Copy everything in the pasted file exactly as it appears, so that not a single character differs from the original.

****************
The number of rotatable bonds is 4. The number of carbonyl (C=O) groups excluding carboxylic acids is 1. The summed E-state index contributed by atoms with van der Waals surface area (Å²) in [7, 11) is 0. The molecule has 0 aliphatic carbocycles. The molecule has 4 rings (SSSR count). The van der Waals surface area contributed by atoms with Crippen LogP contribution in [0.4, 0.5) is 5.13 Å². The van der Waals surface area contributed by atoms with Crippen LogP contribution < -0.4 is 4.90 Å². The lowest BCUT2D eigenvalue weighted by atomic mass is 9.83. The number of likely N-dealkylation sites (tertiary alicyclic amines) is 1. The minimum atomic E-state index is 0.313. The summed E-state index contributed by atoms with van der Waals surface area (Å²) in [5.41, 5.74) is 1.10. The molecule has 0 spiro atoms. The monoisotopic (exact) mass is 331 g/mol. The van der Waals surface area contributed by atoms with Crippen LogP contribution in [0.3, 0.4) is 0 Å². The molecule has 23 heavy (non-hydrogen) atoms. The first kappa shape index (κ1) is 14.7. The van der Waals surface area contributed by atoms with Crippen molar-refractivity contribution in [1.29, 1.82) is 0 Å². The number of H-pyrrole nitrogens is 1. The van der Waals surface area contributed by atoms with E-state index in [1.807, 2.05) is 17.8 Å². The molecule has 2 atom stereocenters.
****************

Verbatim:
The number of rotatable bonds is 4. The number of carbonyl (C=O) groups excluding carboxylic acids is 1. The summed E-state index contributed by atoms with van der Waals surface area (Å²) in [7, 11) is 0. The molecule has 0 aliphatic carbocycles. The molecule has 4 rings (SSSR count). The van der Waals surface area contributed by atoms with Crippen LogP contribution in [0.4, 0.5) is 5.13 Å². The van der Waals surface area contributed by atoms with Crippen LogP contribution < -0.4 is 4.90 Å². The lowest BCUT2D eigenvalue weighted by atomic mass is 9.83. The number of likely N-dealkylation sites (tertiary alicyclic amines) is 1. The minimum atomic E-state index is 0.313. The summed E-state index contributed by atoms with van der Waals surface area (Å²) in [5.41, 5.74) is 1.10. The molecule has 0 spiro atoms. The monoisotopic (exact) mass is 331 g/mol. The van der Waals surface area contributed by atoms with Crippen LogP contribution in [0.3, 0.4) is 0 Å². The molecule has 23 heavy (non-hydrogen) atoms. The first kappa shape index (κ1) is 14.7. The van der Waals surface area contributed by atoms with Crippen molar-refractivity contribution in [1.29, 1.82) is 0 Å². The number of H-pyrrole nitrogens is 1. The van der Waals surface area contributed by atoms with E-state index in [1.807, 2.05) is 17.8 Å². The molecule has 2 atom stereocenters.